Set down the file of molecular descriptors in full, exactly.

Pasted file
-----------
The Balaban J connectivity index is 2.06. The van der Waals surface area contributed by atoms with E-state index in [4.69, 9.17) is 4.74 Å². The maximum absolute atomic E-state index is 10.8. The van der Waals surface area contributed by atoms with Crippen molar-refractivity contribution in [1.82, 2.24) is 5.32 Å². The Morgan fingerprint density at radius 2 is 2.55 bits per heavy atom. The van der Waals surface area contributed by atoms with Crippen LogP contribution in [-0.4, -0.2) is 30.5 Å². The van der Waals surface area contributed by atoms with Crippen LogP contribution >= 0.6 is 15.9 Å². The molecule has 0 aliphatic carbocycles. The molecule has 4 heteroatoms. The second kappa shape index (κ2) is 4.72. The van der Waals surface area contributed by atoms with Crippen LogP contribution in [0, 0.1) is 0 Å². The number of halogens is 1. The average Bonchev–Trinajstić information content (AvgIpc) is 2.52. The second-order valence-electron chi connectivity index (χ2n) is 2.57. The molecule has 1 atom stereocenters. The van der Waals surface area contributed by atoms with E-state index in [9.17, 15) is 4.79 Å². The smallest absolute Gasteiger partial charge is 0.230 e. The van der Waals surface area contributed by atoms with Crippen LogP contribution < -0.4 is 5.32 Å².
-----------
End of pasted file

The Balaban J connectivity index is 2.06. The van der Waals surface area contributed by atoms with E-state index in [4.69, 9.17) is 4.74 Å². The maximum absolute atomic E-state index is 10.8. The van der Waals surface area contributed by atoms with Crippen molar-refractivity contribution in [1.82, 2.24) is 5.32 Å². The Morgan fingerprint density at radius 2 is 2.55 bits per heavy atom. The van der Waals surface area contributed by atoms with Crippen LogP contribution in [-0.4, -0.2) is 30.5 Å². The van der Waals surface area contributed by atoms with Crippen LogP contribution >= 0.6 is 15.9 Å². The molecule has 0 aliphatic carbocycles. The molecule has 4 heteroatoms. The second kappa shape index (κ2) is 4.72. The van der Waals surface area contributed by atoms with Crippen LogP contribution in [0, 0.1) is 0 Å². The number of halogens is 1. The average Bonchev–Trinajstić information content (AvgIpc) is 2.52. The second-order valence-electron chi connectivity index (χ2n) is 2.57. The molecule has 1 atom stereocenters. The van der Waals surface area contributed by atoms with E-state index in [9.17, 15) is 4.79 Å². The smallest absolute Gasteiger partial charge is 0.230 e. The van der Waals surface area contributed by atoms with Crippen LogP contribution < -0.4 is 5.32 Å².